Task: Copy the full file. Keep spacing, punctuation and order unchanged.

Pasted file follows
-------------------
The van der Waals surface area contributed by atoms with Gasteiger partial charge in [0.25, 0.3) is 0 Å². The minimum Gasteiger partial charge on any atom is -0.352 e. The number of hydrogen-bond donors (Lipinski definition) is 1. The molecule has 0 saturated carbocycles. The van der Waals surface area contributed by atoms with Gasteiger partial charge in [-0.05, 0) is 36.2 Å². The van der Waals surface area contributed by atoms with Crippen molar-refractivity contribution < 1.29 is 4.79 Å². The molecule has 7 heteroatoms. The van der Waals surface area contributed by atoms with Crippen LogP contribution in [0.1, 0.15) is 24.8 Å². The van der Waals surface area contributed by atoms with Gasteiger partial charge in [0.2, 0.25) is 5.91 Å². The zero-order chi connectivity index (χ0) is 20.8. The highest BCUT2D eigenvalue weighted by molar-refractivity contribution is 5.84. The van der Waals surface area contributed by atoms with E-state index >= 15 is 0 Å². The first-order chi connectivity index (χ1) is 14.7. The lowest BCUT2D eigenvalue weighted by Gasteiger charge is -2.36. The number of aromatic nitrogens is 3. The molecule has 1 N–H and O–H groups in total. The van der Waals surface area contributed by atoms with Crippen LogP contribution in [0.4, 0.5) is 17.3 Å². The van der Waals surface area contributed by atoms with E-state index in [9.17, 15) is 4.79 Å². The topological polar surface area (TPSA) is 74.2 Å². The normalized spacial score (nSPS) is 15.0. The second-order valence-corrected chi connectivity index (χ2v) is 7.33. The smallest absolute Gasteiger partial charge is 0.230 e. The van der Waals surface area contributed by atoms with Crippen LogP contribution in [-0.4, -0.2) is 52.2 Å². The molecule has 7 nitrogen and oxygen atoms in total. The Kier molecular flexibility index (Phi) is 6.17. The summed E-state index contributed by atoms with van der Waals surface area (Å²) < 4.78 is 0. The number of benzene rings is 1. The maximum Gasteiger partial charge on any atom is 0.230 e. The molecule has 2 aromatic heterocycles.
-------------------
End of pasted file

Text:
The van der Waals surface area contributed by atoms with Gasteiger partial charge in [0.25, 0.3) is 0 Å². The minimum Gasteiger partial charge on any atom is -0.352 e. The number of hydrogen-bond donors (Lipinski definition) is 1. The molecule has 0 saturated carbocycles. The van der Waals surface area contributed by atoms with Gasteiger partial charge in [-0.05, 0) is 36.2 Å². The van der Waals surface area contributed by atoms with Crippen molar-refractivity contribution < 1.29 is 4.79 Å². The molecule has 7 heteroatoms. The van der Waals surface area contributed by atoms with Crippen LogP contribution in [0.1, 0.15) is 24.8 Å². The van der Waals surface area contributed by atoms with Gasteiger partial charge in [0.2, 0.25) is 5.91 Å². The zero-order chi connectivity index (χ0) is 20.8. The highest BCUT2D eigenvalue weighted by molar-refractivity contribution is 5.84. The van der Waals surface area contributed by atoms with E-state index >= 15 is 0 Å². The first-order chi connectivity index (χ1) is 14.7. The lowest BCUT2D eigenvalue weighted by Gasteiger charge is -2.36. The number of aromatic nitrogens is 3. The molecule has 1 N–H and O–H groups in total. The van der Waals surface area contributed by atoms with Crippen LogP contribution in [0.4, 0.5) is 17.3 Å². The van der Waals surface area contributed by atoms with E-state index in [9.17, 15) is 4.79 Å². The topological polar surface area (TPSA) is 74.2 Å². The normalized spacial score (nSPS) is 15.0. The second-order valence-corrected chi connectivity index (χ2v) is 7.33. The smallest absolute Gasteiger partial charge is 0.230 e. The van der Waals surface area contributed by atoms with Crippen LogP contribution in [-0.4, -0.2) is 52.2 Å². The molecule has 7 nitrogen and oxygen atoms in total. The Kier molecular flexibility index (Phi) is 6.17. The summed E-state index contributed by atoms with van der Waals surface area (Å²) < 4.78 is 0. The number of benzene rings is 1. The maximum Gasteiger partial charge on any atom is 0.230 e. The molecule has 2 aromatic heterocycles.